Performance for years 2010 and beyond is based on the introduction of the heat-pipe solar receiver. Heat-pipe sola r receiver development is currently being supported by SunLab in collaboration with industrial partners. The use of a heat-pipe receiver has already demonstrated performance improvements of well over 10% for the STM 4-120 compared to a direct-illumination receiver [1]. While additional improvements in mirror, receiver, and/or engine technology ar e not unreasonable expectations, they have not been included. This is, therefore, a conservative scenario. A production rate of 30,000 modules per year is assumed.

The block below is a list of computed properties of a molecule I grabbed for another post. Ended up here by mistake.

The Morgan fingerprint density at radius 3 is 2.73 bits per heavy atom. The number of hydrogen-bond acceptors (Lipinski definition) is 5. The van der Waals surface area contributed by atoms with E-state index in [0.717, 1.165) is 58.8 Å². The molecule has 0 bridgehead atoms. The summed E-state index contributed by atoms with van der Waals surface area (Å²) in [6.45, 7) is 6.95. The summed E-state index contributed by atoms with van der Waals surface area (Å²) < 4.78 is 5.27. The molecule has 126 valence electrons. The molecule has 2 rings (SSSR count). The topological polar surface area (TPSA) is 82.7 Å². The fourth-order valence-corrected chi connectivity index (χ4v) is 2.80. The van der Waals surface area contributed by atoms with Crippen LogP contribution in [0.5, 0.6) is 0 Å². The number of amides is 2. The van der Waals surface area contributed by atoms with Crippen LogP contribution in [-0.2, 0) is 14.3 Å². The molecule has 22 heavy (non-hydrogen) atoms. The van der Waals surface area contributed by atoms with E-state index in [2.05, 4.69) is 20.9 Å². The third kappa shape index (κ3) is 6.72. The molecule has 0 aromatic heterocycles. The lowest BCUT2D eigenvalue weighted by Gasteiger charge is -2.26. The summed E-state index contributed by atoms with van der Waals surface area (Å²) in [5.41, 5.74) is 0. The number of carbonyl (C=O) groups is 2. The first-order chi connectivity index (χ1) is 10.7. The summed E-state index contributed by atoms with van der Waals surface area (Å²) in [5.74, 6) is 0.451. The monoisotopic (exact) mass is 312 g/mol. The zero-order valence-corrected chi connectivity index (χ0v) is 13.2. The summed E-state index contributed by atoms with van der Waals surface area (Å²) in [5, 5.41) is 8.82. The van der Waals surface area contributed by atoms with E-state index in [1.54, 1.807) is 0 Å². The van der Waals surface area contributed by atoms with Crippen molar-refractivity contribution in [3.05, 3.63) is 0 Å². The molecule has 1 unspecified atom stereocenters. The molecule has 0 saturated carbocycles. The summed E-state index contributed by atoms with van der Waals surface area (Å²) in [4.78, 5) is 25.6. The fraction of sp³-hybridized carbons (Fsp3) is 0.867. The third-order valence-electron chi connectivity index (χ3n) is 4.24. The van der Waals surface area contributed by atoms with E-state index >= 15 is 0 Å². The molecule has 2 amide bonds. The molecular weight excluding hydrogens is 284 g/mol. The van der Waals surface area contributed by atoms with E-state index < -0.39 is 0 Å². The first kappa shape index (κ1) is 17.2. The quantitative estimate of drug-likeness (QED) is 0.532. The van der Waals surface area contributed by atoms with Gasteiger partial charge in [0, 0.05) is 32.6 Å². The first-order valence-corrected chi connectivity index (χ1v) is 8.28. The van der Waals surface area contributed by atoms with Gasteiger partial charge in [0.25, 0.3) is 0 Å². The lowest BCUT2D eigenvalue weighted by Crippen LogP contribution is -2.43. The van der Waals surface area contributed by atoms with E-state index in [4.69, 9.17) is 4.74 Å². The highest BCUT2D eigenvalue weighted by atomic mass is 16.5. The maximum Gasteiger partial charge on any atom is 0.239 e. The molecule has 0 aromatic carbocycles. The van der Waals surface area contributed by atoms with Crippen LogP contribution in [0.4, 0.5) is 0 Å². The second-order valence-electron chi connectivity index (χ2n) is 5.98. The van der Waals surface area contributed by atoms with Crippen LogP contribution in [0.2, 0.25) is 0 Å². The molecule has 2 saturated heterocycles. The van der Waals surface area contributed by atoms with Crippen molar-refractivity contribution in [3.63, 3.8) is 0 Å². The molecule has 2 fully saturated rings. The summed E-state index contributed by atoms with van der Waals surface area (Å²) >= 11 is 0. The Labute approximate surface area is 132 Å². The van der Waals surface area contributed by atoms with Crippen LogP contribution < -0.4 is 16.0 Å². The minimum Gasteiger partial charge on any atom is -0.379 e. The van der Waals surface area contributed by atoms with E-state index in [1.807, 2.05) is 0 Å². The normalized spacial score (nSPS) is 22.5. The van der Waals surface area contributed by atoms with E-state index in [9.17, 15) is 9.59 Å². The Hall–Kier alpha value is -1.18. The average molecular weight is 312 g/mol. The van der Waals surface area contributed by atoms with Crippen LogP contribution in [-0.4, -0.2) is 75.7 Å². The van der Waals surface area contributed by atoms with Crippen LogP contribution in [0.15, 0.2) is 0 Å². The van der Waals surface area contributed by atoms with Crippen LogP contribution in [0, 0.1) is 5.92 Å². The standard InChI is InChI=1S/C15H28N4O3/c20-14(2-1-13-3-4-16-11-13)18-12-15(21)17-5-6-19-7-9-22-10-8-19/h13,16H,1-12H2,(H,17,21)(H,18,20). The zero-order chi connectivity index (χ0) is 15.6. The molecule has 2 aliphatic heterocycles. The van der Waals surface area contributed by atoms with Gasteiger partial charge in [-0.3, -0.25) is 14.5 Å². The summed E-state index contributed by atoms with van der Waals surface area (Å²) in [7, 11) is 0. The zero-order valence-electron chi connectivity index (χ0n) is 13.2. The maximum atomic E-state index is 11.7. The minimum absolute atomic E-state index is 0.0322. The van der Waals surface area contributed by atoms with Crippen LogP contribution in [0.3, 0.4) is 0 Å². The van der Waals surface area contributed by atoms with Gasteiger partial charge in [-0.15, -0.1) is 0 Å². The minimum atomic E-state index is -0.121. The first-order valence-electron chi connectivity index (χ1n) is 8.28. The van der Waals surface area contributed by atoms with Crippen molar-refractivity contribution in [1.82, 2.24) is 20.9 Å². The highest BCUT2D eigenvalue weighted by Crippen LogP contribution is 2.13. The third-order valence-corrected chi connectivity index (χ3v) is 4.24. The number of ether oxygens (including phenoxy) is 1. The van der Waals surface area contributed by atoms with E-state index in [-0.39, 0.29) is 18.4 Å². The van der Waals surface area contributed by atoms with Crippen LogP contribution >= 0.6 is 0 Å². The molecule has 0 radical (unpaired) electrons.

By 2010 dish/engine technology is assumed to be approaching maturity. A typical plant may include several hundre d to over a thousand systems. It is envisioned that a city located in the U.S. Southwest would have several 1 to 50 MW e installations located primarily in its suburbs. A central distribution and support facility could service man y installations. In the table, a typical plant is assumed to be 30 MW e.

Solar Stirling Engine Basics Explained

Solar Stirling Engine Basics Explained

The solar Stirling engine is progressively becoming a viable alternative to solar panels for its higher efficiency. Stirling engines might be the best way to harvest the power provided by the sun. This is an easy-to-understand explanation of how Stirling engines work, the different types, and why they are more efficient than steam engines.

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